14) But the chance to win the game might have been wasted five minutes before Arsenal even equalised. Taking Lacazette off was questionable but can be justified if Emery felt he was flagging. Replacing him with Henrikh Mkhitaryan will be difficult to rationalise.
Tottenham were parked in their own half. Their defence was under the spotlight, not least an out-of-position Sanchez. The guile of Mesut Ozil, the trickery of Reiss Nelson and the drive of Joe Willock waited on the bench. But the mediocrity of Mkhitaryan was called upon to finally swing the pendulum.
That Arsenal soon equalised should not mask how poor a substitution it was. They levelled the score in spite of Emery, not because of him.
15) Pepe has already received some undue criticism for his Arsenal displays, such is the life of a new signing. Those who hit the ground running are instantly brilliant purchases, while the rest are wastes of money. There is no in between.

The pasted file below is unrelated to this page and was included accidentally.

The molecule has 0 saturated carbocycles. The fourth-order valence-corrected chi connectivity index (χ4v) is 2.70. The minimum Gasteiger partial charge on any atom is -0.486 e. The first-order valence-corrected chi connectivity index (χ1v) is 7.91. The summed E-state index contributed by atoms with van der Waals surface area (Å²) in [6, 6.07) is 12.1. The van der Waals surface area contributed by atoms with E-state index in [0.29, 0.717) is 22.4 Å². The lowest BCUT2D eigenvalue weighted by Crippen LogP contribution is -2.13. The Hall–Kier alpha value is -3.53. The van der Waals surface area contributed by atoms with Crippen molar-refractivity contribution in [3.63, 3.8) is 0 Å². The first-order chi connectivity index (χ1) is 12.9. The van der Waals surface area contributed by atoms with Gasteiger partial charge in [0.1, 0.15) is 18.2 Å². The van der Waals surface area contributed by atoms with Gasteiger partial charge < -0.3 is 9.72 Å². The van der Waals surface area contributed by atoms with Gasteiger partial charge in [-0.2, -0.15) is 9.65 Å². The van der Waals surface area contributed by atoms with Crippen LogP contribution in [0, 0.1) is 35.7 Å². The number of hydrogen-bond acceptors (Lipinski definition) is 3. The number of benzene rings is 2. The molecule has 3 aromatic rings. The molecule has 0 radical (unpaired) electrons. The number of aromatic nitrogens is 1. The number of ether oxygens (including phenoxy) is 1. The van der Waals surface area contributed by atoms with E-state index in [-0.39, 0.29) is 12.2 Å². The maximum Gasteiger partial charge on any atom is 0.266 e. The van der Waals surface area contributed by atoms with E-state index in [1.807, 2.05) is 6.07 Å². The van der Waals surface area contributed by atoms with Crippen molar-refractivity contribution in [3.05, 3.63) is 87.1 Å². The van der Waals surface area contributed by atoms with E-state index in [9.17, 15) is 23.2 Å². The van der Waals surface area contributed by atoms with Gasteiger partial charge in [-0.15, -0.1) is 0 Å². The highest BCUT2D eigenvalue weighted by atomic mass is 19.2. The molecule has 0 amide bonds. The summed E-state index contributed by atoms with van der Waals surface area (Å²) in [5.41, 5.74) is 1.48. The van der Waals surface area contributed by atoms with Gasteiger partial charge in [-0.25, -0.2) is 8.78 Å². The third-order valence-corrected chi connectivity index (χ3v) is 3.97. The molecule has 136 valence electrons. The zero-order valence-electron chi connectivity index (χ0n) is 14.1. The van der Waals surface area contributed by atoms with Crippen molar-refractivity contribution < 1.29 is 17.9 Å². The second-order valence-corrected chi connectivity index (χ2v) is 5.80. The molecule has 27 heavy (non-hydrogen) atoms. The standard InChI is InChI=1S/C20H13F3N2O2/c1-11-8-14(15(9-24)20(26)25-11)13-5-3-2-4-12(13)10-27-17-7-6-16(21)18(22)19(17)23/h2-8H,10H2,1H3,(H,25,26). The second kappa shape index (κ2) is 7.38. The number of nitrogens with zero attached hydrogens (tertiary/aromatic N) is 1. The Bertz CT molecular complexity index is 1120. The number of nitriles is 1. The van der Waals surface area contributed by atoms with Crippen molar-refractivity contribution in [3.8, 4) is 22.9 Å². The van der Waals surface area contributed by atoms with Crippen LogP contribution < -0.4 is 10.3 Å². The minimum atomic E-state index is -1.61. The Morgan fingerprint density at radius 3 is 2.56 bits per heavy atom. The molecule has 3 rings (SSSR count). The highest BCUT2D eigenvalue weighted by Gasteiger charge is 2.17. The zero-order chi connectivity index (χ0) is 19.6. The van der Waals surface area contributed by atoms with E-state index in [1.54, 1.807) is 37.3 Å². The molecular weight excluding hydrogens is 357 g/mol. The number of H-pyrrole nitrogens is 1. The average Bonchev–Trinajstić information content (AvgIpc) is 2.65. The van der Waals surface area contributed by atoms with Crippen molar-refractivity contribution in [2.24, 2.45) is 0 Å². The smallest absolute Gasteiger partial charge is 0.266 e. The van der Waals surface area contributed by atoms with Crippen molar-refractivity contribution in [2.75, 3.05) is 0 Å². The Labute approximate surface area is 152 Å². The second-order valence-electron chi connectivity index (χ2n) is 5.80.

There have been comparisons to Daniel James, suggestions that he has no end product, outlandish claims in the desperate search for retweets, validation or both. But Pepe had seven shots, created two chances, assisted one goal and completed twice as many dribbles as any other player for either side. At least wait a little longer than two starts against both Champions League finalists to pass your final judgement.
16) Pochettino’s post-match comments continued a recent theme of bemoaning his current position. He has done more than enough to earn a stage for his weekly smallest violin recitals.
“Tomorrow I’m so happy because tomorrow is going to finish the transfer window,” he said, describing these past few weeks as some of his toughest. “Because we have massive quality, we need to be all on the same page.
“We start from tomorrow being all on the same page, working hard to win games and be in a position we deserve to be.”
After the PR battle, this is a welcome peace treaty. The reaction to an indifferent – hardly cataclysmic – start has been typically hyperbolic. These are the Champions League runners-up with a better squad than last season, a side that often starts slowly as it builds towards its peak at the busiest time in the middle of the campaign. Arsenal will be happier with their Sunday lot, but Pochettino’s latest crisis is surely over.